UNICEF said it was widening education programs in the Bangladesh camps, currently for children up to the age of 14, to try to meet the needs of older children. A UNICEF spokesman told VOA that “programming for youth including education at post primary level remains a clear gap which urgently needs to be addressed by increasing both the range of services and access opportunities for youth. The lack of education and economic opportunities exposes this population to multiple risks including drug abuse, and gender-based violence and extremist views.”
UNICEF points out that even more basic than education needs are the health challenges faced by the Rohingya: “Despite nine massive vaccination campaigns since October 2017 until May 2018 (delivering over 4.2 million doses of vaccines), routine immunization since June 2018 remains a challenge. The children are still vulnerable and at risk of a potential disease outbreak. Continued health support is critical to assist the refugees and especially children to survive in the crowded refugee camps. ”
And while the life in the camps can be hard, it is not clear if the Rohingya will ever have anywhere to go back to in Myanmar.
Authorities in Myanmar say land that has been burned becomes government managed property, casting into doubt the ownership of more than 200 Rohingya villages that were burned to the ground in the past year and a half.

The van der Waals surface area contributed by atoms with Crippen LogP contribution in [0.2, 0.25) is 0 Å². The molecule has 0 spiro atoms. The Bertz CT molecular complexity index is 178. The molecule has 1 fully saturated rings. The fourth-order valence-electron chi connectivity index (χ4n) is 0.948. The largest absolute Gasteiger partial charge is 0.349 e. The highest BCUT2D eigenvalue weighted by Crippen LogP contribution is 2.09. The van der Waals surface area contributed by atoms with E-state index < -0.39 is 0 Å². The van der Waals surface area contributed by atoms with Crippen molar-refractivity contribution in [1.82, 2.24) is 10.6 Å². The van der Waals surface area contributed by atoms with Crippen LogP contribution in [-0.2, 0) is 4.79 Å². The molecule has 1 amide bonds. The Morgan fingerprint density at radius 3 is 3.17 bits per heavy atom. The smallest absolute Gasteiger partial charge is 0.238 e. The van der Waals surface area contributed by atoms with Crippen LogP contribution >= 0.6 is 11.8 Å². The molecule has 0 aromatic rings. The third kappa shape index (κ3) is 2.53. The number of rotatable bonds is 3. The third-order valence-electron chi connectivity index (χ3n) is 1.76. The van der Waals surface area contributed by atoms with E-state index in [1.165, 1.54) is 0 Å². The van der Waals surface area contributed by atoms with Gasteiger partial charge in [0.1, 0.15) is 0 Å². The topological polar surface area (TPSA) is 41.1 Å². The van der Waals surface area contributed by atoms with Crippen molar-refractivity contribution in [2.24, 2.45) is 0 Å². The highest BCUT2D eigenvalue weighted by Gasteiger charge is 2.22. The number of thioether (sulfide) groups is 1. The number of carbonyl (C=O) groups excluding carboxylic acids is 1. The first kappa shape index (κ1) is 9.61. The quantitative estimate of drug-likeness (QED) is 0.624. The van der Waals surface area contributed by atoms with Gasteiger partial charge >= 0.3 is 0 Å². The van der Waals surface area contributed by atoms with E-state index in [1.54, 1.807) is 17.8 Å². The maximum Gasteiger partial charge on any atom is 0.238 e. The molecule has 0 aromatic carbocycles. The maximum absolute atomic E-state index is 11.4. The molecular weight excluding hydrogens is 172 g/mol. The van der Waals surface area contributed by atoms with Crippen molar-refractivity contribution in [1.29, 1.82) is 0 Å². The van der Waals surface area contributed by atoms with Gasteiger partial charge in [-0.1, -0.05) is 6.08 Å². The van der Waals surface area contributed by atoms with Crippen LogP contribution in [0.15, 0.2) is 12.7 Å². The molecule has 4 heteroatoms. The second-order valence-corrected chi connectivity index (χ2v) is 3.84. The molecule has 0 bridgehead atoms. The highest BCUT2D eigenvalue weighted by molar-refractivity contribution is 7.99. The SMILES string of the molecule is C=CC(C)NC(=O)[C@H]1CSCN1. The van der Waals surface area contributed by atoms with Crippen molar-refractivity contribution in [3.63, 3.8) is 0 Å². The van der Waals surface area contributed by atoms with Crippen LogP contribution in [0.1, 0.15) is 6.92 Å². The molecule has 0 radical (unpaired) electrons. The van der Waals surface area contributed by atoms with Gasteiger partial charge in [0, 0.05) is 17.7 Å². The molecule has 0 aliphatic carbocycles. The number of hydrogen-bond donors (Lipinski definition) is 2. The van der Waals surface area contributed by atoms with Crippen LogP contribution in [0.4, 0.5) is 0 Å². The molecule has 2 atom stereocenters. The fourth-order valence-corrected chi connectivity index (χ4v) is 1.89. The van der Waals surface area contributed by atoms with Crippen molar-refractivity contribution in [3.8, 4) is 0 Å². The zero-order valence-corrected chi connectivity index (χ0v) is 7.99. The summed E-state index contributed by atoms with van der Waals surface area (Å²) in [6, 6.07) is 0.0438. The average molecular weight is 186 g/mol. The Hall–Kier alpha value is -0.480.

Rohingya lawyer Kyaw Hla Aung said official records can prove rightful ownership, provided they are requested.
The 78-year-old activist just won the Aurora Prize for Awakening Humanity – a global humanitarian award – for his dedication to fighting for equality, education and human rights for the Rohingya people in Myanmar, in the face of persecution, harassment and oppression.
With a background as a law clerk for more than two decades in Rakhine state, Kyaw Hla Aung is adamant that land ownership should be easily proven for returning Rohingya citizens.
“They have all the documents, all the records in the land record office in the home ministry,” he said. “The international community should ask the government to show all these records.”
“They are not only confiscating the land in Rakhine state but also in Shan state, Kachin state and in the midst of Burma in Karenni state as well,” he added.
Accountability and justice are other key factors in delaying any form of voluntary return.
“Rohingya that we have spoken to say they won’t go back to Rakhine state until there’s restored citizenship rights and accountability for the atrocities that have occurred,” said Quinley.